The common fan is under the impression that the NFL offseason plays out like fantasy football. They think players are traded and signed like old trading cards around the lunchroom table.
Watching the 2014 Chicago Bears offseason probably only reinforced that notion for a lot of people around these parts.
While it was exciting to watch then-Bears general manager Phil Emery toss around bad contracts like Skittles on Halloween, the actual season was a stark reminder that the game is played on the field.
In fact, the NFL’s free agency period serves one practical purpose: separating the good teams from the bad ones.
See, the bad teams, like the 2014 Chicago Bears, think you can buy yourself wins. Good teams believe in signing the right player. And for the common fan that line can be very blurred.
The beginning of free agency is a roller coaster for that common fan. Twitter turns into a madhouse of scoops, breaking news, and commentary as players and agents begin their search for a new home.
As is the case with any social media outlet, it’s also an avenue for slanted information. Everyone and their mother have an opinion causing arguments to become diluted and information misinterpreted.
Twitter essentially becomes a contest for whose fingers can move the quickest and who can make the first impression on the common fan.
Arguably the two biggest names on the free agent market this offseason were Ndamukong Suh and Devin McCourty. Understandably, both players found themselves linked to the Chicago Bears given needs, and palpable urgency for the Bears to replicate their 2014 activity ensued.
Unfortunately, it was completely unwarranted. See, there are few better examples of creating chaos in free agency than the 2014 Chicago Bears. Their fiasco included signing the likes of Lamaar Houston, Jared Allen, Willie Young, Ryan Mundy, and oh yeah, Jay Cutler’s abhorrent contract.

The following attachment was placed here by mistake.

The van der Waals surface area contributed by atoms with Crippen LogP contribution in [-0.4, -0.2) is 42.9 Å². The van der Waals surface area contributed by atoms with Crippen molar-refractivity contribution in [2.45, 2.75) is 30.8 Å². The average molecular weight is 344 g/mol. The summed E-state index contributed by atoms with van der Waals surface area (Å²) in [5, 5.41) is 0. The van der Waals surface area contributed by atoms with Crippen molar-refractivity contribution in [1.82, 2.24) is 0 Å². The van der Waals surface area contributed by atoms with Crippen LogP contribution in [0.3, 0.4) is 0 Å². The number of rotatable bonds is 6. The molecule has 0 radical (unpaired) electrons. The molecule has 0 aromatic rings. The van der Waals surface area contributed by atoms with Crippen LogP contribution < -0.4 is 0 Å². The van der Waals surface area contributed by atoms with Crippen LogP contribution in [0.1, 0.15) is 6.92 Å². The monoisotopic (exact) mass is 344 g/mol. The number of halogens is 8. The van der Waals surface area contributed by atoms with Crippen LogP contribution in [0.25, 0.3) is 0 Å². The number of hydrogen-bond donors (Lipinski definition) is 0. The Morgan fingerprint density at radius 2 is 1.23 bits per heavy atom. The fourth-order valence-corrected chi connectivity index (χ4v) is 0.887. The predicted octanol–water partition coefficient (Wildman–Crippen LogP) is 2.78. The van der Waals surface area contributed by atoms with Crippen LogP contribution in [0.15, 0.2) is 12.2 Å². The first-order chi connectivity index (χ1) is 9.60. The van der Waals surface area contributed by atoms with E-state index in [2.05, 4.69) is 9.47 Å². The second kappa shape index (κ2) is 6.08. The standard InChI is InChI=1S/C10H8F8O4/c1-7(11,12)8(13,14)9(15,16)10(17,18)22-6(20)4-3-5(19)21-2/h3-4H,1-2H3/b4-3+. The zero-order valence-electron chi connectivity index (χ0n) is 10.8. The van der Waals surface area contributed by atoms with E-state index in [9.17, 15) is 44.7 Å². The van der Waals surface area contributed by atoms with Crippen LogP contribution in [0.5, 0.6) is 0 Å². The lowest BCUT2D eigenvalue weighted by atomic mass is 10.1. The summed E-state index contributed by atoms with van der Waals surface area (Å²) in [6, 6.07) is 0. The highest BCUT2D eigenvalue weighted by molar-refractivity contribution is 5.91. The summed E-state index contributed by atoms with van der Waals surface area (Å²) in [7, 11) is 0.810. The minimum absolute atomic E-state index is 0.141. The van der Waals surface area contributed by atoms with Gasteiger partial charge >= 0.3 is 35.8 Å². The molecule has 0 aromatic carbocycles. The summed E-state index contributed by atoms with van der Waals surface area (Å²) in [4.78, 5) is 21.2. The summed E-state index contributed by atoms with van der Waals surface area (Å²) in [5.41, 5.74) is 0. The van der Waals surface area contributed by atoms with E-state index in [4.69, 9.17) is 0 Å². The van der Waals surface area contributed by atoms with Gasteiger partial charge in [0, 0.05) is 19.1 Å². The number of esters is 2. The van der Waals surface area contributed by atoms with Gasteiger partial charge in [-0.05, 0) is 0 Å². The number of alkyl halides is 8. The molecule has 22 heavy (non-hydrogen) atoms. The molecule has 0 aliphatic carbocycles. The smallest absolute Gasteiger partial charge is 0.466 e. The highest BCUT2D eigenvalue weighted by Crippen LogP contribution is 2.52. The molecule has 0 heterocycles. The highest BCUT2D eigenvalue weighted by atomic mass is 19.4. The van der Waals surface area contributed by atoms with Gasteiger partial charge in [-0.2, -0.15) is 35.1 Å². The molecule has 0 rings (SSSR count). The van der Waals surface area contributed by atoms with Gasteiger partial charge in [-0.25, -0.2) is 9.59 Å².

On paper, all of that looked pretty damn exciting. After 2013’s disappointing defensive season, it was Emery’s willingness to spend heavy money to repair it that breathed fresh air into the souls of Bears fans.
But for some ridiculous reason, 365 days later, people actually expected Ryan Pace to double down using the same model—a model that simply hasn’t worked over the years in the NFL.
In 2014, aside from the Bears backing up the Brinks truck, the Tampa Bay Buccaneers became the patient zero of frivolous spending. Their big three free agent signings—Michael Johnson, Anthony Collins, and Josh McCown—have all been cut after only one season with the team.
The Oakland Raiders and Jacksonville Jaguars continue to make the same mistakes year after year, too. The Jaguars stuck their hand back in the well again this season, agreeing to deals with five free agents on the first day alone. It should come as no surprise that those two organizations have gone a combined 71-153 in the last seven seasons—which is how long it’s been since either made the playoffs.
You could be Stevie Wonder and still see how polar opposite Ryan Pace’s first crack at NFL Free Agency is in comparison to Phil Emery’s last—and how necessary that was.
The Bears made their noise in the days prior to Tuesday’s opening, but didn’t end up actually signing Pernell McPhee until Wednesday. Antrel Rolle and Eddie Royal were both signed for good money, but not before both were brought in for formal visits, and primarily signed under-the-radar.
The pursuit of Devin McCourty is a fantastic example of Pace’s patience and overall vision for the Chicago Bears. It was rumored that the Bears were at the top of the list in the sweepstakes for this class’s top safety, whom also fit the team’s biggest need.
Devin McCourty is the type of player that Phil Emery most certainly would have overpaid for. Ryan Pace bowed out of the race the second his price got too high. That type of responsible spending that will ultimately lead this team in the right direction.
I understand the Bears fans who grow uneasy seeing their team not make massive waves over the Twitter-sphere in the wake of a 5-11 season.
To those fans, I beg you to be patient.
It’s the Ndamukong Suh-like signings of 2014 that left us in the position we are in now. It’s what has caused long-time Bears Lance Briggs and Charles Tillman to become afterthoughts, and it’s the main reason Brandon Marshall’s $7 million cap hit had to be shipped off to the Jets for chump change.
Every fan loves when their team is talked about, but it’s the lack of conversation about the Bears in 2015 that has me optimistic. Because ultimately, it’s the teams who fly under the radar that find the most success come November and December.
It’s good Ryan Pace knows that.
(Featured Photo courtesy of bnoort1 via YouTube)